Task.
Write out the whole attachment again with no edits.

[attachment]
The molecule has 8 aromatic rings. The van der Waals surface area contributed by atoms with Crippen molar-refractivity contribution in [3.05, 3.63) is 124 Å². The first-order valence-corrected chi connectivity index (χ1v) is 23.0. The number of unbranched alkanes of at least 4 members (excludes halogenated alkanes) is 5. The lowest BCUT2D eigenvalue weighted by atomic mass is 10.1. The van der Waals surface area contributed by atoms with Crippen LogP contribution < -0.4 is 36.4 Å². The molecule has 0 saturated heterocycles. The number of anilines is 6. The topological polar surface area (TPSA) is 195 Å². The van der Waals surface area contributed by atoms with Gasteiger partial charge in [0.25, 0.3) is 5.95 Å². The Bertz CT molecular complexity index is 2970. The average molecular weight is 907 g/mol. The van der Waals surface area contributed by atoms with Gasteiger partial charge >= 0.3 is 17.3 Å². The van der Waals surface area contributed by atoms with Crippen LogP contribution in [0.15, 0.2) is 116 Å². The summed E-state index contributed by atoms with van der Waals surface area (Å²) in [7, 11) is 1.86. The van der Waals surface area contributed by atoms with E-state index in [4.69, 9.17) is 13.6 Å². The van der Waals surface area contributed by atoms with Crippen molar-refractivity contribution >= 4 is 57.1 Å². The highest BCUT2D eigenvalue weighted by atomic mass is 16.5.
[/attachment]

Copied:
The molecule has 8 aromatic rings. The van der Waals surface area contributed by atoms with Crippen molar-refractivity contribution in [3.05, 3.63) is 124 Å². The first-order valence-corrected chi connectivity index (χ1v) is 23.0. The number of unbranched alkanes of at least 4 members (excludes halogenated alkanes) is 5. The lowest BCUT2D eigenvalue weighted by atomic mass is 10.1. The van der Waals surface area contributed by atoms with Crippen LogP contribution < -0.4 is 36.4 Å². The molecule has 0 saturated heterocycles. The number of anilines is 6. The topological polar surface area (TPSA) is 195 Å². The van der Waals surface area contributed by atoms with Gasteiger partial charge in [0.25, 0.3) is 5.95 Å². The Bertz CT molecular complexity index is 2970. The average molecular weight is 907 g/mol. The van der Waals surface area contributed by atoms with Gasteiger partial charge >= 0.3 is 17.3 Å². The van der Waals surface area contributed by atoms with Crippen LogP contribution in [0.15, 0.2) is 116 Å². The summed E-state index contributed by atoms with van der Waals surface area (Å²) in [7, 11) is 1.86. The van der Waals surface area contributed by atoms with E-state index in [4.69, 9.17) is 13.6 Å². The van der Waals surface area contributed by atoms with Crippen molar-refractivity contribution >= 4 is 57.1 Å². The highest BCUT2D eigenvalue weighted by atomic mass is 16.5.